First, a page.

At some point, I dedicated my life to the study and cultivation of wholeness, a dedication that birthed out of my own need to have space to be all of me.
Born into a cultural framework that didn’t make room for the full range of my humanity, that didn’t include my confusion and my doubt, my pettiness, my lust, or my rage, I found myself feeling squashed, denying pieces of myself, and working really hard to brush my not so nice, shiny, happy, socially-acceptable parts under the rug. It was utterly fragmenting, and the total opposite of wholeness.
I recently confronted another layer of the subtle and insidious, yet violent and overt self-squashing that happens when I feel inwardly (or outwardly) pressured to always get it right. Not long after, I received this beautiful reminder from David Whyte during a talk he gave about the Mary Oliver poem Wild Geese that starts with the line “you do not have to be good”.
He says, “if there is goodness in the world it comes from our rubbing ourselves up against life and testing ourselves against it and making lots of mistakes and falling down flat, and doing bad things thinking we’re doing good things, doing good things thinking we’re doing bad things, and making sense of it from the greater perspective of one’s own personal destiny and intuitions of where we’re supposed to go in the world.”
Such radical permission to be a human, to fuck it up, to learn through trial and error, and follow our own inner imperatives about how we need to act and be in service of those things that go beyond what others may understand or perceive about our behaviors, motives and intentions.
The next day I read these words on a friend’s Facebook page, and another wave of relief and permission washed over and settled inside me.
“I have made choices in my life that other women in the same circumstances may not have made. But I am not other women. Or another woman. I am myself. I owe the world no explanations. I only owe it my own walk in dignity. I am a fierce protector of Life. And sometimes that protection has taken the form of saving myself instead of another or the relationship.”
Another deep exhale.
Even if the intention is to remain in integrity, to show up fully and skillfully, it doesn’t mean that we always can or do. Sometimes we behave badly and fuck it up. Sometimes we’re reactive, and lack bandwidth, or are a hot mess. Let’s own it and not pretend otherwise.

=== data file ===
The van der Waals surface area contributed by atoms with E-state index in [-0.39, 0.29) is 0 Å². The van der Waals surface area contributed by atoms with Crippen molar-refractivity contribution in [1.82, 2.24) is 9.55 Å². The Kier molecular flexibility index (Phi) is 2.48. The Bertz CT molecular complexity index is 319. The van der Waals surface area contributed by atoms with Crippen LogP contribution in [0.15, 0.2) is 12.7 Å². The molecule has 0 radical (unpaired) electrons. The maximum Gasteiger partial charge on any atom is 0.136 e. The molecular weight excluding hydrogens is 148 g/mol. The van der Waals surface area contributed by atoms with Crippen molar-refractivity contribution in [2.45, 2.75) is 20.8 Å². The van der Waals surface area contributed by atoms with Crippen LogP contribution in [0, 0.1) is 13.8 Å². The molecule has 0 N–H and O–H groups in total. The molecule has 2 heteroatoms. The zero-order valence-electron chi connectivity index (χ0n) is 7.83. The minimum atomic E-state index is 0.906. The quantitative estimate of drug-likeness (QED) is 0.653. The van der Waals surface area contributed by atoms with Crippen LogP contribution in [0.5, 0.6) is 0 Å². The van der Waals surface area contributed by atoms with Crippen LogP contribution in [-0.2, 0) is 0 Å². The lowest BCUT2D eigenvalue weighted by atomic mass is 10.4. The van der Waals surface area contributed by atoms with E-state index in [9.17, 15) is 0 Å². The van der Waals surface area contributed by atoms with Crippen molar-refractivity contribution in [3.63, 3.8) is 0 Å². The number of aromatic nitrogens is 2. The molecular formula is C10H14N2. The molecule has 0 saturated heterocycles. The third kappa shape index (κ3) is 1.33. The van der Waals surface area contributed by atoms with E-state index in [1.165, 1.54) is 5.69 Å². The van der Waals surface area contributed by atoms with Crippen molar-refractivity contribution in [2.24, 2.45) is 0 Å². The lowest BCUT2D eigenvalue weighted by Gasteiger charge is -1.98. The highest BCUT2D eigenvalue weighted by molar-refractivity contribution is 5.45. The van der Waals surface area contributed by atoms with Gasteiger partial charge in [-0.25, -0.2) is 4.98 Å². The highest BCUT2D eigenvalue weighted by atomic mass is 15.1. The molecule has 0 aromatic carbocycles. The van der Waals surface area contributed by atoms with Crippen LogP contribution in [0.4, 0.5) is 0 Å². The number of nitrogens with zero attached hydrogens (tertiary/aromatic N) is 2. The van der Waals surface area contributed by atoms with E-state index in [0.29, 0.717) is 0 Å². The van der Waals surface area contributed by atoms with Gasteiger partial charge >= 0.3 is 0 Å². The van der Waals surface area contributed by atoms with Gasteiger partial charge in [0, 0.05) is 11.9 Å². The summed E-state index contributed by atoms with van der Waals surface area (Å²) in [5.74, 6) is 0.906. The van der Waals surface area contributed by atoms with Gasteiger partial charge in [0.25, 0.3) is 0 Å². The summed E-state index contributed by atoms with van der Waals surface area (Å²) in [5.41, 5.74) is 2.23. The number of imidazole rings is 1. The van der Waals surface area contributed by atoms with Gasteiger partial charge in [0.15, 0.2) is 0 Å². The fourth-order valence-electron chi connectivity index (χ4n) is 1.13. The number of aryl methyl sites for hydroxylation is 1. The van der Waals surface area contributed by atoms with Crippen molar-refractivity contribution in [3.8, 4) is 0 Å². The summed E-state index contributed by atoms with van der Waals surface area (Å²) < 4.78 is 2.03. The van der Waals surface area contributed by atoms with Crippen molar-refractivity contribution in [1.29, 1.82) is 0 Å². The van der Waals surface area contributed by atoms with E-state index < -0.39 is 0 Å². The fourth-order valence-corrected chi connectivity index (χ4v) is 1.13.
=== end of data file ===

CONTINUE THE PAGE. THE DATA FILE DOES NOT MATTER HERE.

I’m not advocating intentional meanness or violence or cruelty, but sometimes we need to follow our impulses and find out through experience what’s right and what isn’t, what works and what doesn’t. We need permission to be adult learners, who can fumble and be messy sometimes.
I’d rather be whole than one dimensional and only show the world one face. I’d rather be dynamic and take risks, than be gracious and agreeable all the time. But it’s all kinds of edgy because it touches on the most primal, deep rooted fear that if I don’t show up the way others want me to, I might lose love, or belonging, or business, or my reputation. Even though there is truly no way around being liked by some and disdained by others, or avoiding people’s projections about me for better or for worse. So I may as well be free to be all of me – the good, the bad, and the ugly.
I don’t know about you, but I want to be a full range human being, with blind spots, and flaws, and just be real and fallible and a bitch sometimes, or the perception of one. I want those parts to be included too. Otherwise I feel like a caged animal, relentlessly judgmental of myself about how I “should be”, and way less tolerant or forgiving of others when they mess up or just plain disappoint me.
So today I am embracing my ass-wholeness, because wholeness is best, even when I’m not at mine!
“Wholeness is not, as the word implies, a state of completion at the end of a long dedication to attainment. Rather, it is a channel into which we can always tune. It just so happens that our ability to remain in reception of its broadcast can take a lifetime to master.” Toko-pa